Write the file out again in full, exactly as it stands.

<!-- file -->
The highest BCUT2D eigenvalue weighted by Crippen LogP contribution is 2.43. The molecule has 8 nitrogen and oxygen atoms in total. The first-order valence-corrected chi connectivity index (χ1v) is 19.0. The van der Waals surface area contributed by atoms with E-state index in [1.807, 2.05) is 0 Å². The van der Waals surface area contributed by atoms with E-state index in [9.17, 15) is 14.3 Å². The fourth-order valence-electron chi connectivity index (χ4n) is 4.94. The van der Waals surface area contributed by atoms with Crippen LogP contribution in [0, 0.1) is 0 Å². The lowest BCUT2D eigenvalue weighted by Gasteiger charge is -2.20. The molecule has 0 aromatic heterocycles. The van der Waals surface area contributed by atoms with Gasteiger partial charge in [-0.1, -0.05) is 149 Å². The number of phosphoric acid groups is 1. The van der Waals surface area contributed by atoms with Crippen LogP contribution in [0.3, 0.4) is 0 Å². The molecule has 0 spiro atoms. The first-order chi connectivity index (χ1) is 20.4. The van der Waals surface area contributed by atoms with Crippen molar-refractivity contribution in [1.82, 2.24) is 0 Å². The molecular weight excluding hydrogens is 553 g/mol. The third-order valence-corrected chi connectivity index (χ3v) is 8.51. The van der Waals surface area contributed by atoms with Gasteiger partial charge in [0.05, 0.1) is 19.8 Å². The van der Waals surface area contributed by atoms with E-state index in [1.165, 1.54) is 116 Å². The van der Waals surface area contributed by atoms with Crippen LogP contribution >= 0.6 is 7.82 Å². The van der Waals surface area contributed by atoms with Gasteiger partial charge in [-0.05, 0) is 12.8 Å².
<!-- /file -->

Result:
The highest BCUT2D eigenvalue weighted by Crippen LogP contribution is 2.43. The molecule has 8 nitrogen and oxygen atoms in total. The first-order valence-corrected chi connectivity index (χ1v) is 19.0. The van der Waals surface area contributed by atoms with E-state index in [1.807, 2.05) is 0 Å². The van der Waals surface area contributed by atoms with E-state index in [9.17, 15) is 14.3 Å². The fourth-order valence-electron chi connectivity index (χ4n) is 4.94. The van der Waals surface area contributed by atoms with Crippen LogP contribution in [0, 0.1) is 0 Å². The lowest BCUT2D eigenvalue weighted by Gasteiger charge is -2.20. The molecule has 0 aromatic heterocycles. The van der Waals surface area contributed by atoms with Gasteiger partial charge in [-0.1, -0.05) is 149 Å². The number of phosphoric acid groups is 1. The van der Waals surface area contributed by atoms with Crippen LogP contribution in [0.3, 0.4) is 0 Å². The molecule has 0 spiro atoms. The first-order chi connectivity index (χ1) is 20.4. The van der Waals surface area contributed by atoms with Crippen molar-refractivity contribution in [1.82, 2.24) is 0 Å². The molecular weight excluding hydrogens is 553 g/mol. The third-order valence-corrected chi connectivity index (χ3v) is 8.51. The van der Waals surface area contributed by atoms with Gasteiger partial charge in [0.05, 0.1) is 19.8 Å². The van der Waals surface area contributed by atoms with E-state index in [1.165, 1.54) is 116 Å². The van der Waals surface area contributed by atoms with Crippen LogP contribution >= 0.6 is 7.82 Å². The van der Waals surface area contributed by atoms with Gasteiger partial charge in [-0.05, 0) is 12.8 Å².